Consider $g_1$ and $g_2$ two Riemannian metrics on a differentiable manifold $M$ of dimension $n\ge 4$. Suppose locally $g_i=f_i\sum_{j=1}^ndx_j^2$, where $f_i:M\rightarrow \mathbb{R}$ are non negative functions. Suppose that both $g_1$ and $g_2$ have non positive sectional curvature. Define the metric $\hat g$ on $M$ as $\hat g:=max\{f_1,f_2\}\sum_{j=1}^ndx_j^2$.

Short question: Will $(M,\hat g)$ have non positive curvature?

More elaborate question: A priori $\hat g$ has just continuous coefficients: we can ask if its intrinsic induced metric $d_{\hat g}$ has non positive Alexandrov curvature (it means that every $p\in M$ has an open neighborhood $U$ such that for every $x,y,z\in U$ $d_{\hat g}(z,m)^2\le \frac 1 2(d_{\hat{g}}(z,x)^2+d_{\hat{g}}(z,y)^2)-\frac 1 4d_{\hat{g}}(x,y)^2$, where $m$ is the midpoint between $x$ and $y$, definition taken from http://people.mpim-bonn.mpg.de/hwbllmnn/archiv/NPC0606.pdf)

Clearly in the open sets $U_1:=\{p\in M|f_1(p)>f_2(p)\}$ or $U_2:=\{p\in M|f_2(p)>f_1(p)\}$ this is true, because the metrics $g_1$ and $g_2$ have negative sectional curvature. But I don't know what happens in points where $f_1=f_2$.

Say $p\in M$ is such that $f_1(p)=f_2(p)$. Then every open neighborhood $U$ of $p$ will intersect both $U_1$ and $U_2$ and evaluating directly if the preceding inequality is true will be quite difficult. Is there a more straightforward way (than direct computation) to conclude that $d_{\hat{g}}$ has non positive Alexandrov curvature?

  • $\begingroup$ Is $\hat g$ even smooth ? $\endgroup$ – Amr Apr 18 at 16:27

Dimension 2 :

The answer to your question is yes in dimension 2. I am not sure about higher dimension.

Set $f_i=e^{2u_i}$, so that $f=e^{2u}$ with $u=\max (u_1,u_2)$.

The Gauss curvature of a metric $e^{2v}(dx^2+dy^2)$ is given by $-e^{-2v}\Delta v$, so that each of the $u_i$ is subharmonic, hence $u$ it self is subharmonic as the maximum of two subharmonic functions.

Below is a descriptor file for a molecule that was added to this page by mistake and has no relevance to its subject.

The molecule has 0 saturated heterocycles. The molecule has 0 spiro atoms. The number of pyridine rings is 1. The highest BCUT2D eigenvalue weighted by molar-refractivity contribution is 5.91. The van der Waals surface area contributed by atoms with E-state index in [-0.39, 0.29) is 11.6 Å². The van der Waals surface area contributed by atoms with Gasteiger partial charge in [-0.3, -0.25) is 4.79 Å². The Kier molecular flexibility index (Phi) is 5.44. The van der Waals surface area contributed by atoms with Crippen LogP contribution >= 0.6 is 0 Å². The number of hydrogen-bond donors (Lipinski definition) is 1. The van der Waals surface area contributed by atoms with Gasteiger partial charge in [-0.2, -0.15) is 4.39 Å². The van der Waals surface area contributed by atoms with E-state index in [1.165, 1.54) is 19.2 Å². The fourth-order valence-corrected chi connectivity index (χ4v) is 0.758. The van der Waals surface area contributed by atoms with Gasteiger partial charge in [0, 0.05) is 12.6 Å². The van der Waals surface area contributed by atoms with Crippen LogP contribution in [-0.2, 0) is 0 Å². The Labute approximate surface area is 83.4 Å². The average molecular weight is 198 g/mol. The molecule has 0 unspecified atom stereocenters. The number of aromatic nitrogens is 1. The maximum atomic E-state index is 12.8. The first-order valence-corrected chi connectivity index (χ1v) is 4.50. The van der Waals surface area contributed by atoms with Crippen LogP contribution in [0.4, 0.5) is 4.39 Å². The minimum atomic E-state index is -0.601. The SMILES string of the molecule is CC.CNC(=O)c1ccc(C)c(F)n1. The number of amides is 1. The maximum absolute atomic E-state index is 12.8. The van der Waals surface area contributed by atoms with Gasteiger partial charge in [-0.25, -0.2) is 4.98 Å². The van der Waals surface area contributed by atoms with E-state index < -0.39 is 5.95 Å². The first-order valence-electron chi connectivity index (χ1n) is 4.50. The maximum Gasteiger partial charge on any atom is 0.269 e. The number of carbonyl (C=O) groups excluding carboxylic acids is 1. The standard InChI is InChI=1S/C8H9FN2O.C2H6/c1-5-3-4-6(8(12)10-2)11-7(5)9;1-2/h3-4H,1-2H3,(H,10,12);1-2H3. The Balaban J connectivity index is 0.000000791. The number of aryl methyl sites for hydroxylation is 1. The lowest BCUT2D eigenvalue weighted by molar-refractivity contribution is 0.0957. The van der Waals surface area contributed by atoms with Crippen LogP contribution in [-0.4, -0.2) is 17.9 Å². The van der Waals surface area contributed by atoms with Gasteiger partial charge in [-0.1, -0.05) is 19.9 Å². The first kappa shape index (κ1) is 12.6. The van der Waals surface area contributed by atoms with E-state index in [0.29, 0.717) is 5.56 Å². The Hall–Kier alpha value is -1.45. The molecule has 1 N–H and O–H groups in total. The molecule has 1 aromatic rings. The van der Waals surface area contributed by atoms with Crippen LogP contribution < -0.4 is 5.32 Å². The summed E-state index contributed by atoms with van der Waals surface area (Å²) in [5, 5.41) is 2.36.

There is a theory of metrics on surfaces of the form $e^{2u}(dx^2+dy^2)$ where $u$ is subharmonic (or a difference of subharmonic functions) which has been developed by Reshetnyak in the 50s.

Basically, there is notion of curvature measure, which is $-\Delta_d u$, the opposite of the distributional laplacian of $u$. Since $u$ is subharmonic, this curvature measure will be nonpositive. From there you can show that $e^{2u}(dx^2+dy^2)$ has nonpositive curvature in the sense of Alexandrov.

Reshetnyak's theory is exposed in "Two-Dimensional Manifolds of Bounded Curvature", Yu. G. Reshetnyak, in Encyclopaedia of Mathematical Sciences, Volume 70 1993, Geometry IV.

Higher Dimension :

Unfortunately the formula for the conformal change of curvature in higher dimension is not so nice and to my knowledge bothered to make this approach work in higher dimensions.

The $(4,0)$ curvature tensor of $e^{2u}g$ where $g$ is flat and $u$ is smooth is given by :

$$R_u-e^{2u}g\wedge(\nabla^2u-du\otimes du+\tfrac{1}{2}|du|^2g).$$

Nonnegativity of the sectional curvature is then equivalent to the sum of the two lowest eigenvalues of $S_u=\nabla^2u-du\otimes du+\tfrac{1}{2}|du|^2g$ being nonnegative (I'll say that $S_u$ is $2$-nonnegative).

If $u=\max(u_1,u_2)$ where $u_1$ and $u_2$ are smooth it should be possible to make sense of $S_u$ at least as a symmetric tensor with measure coefficients. A starting point would be to see if the $2$-nonnegativity of $S_{u}$ (in some weak sense) can be inferred from the $2$-nonnegativity of $S_{u_1}$ and $S_{u_2}$. If $S_u$ was just $\nabla^2u$, it would boil down to a statement whose proof would be roughly the same as "sup of convex is convex" or "sup of subharmonic is subharmonic" (this is what was going on in 2d). However the occurence of the gradient terms in a nonlinear fashion makes this not as straight forward.

Then comes the real question in some sense : does the negativity of this $R_u$ in a weak sense have anything to do with the metric geometry of $(M,e^{2u}g)$ ? Maybe smoothing could help there.

PS: I've been thinking about this kind of problems for quite some time, feel free to directly email me if you have further questions.

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  • $\begingroup$ Thank you very much, but actually I'm interested in cases $n\ge 4$, so I really need to find out what happens in dimensions greater than 2.. $\endgroup$ – user99087 Oct 7 '16 at 20:54
  • $\begingroup$ Thank you! I'll think about it and in case I'll have further questions I'll email you $\endgroup$ – user99087 Oct 17 '16 at 8:04

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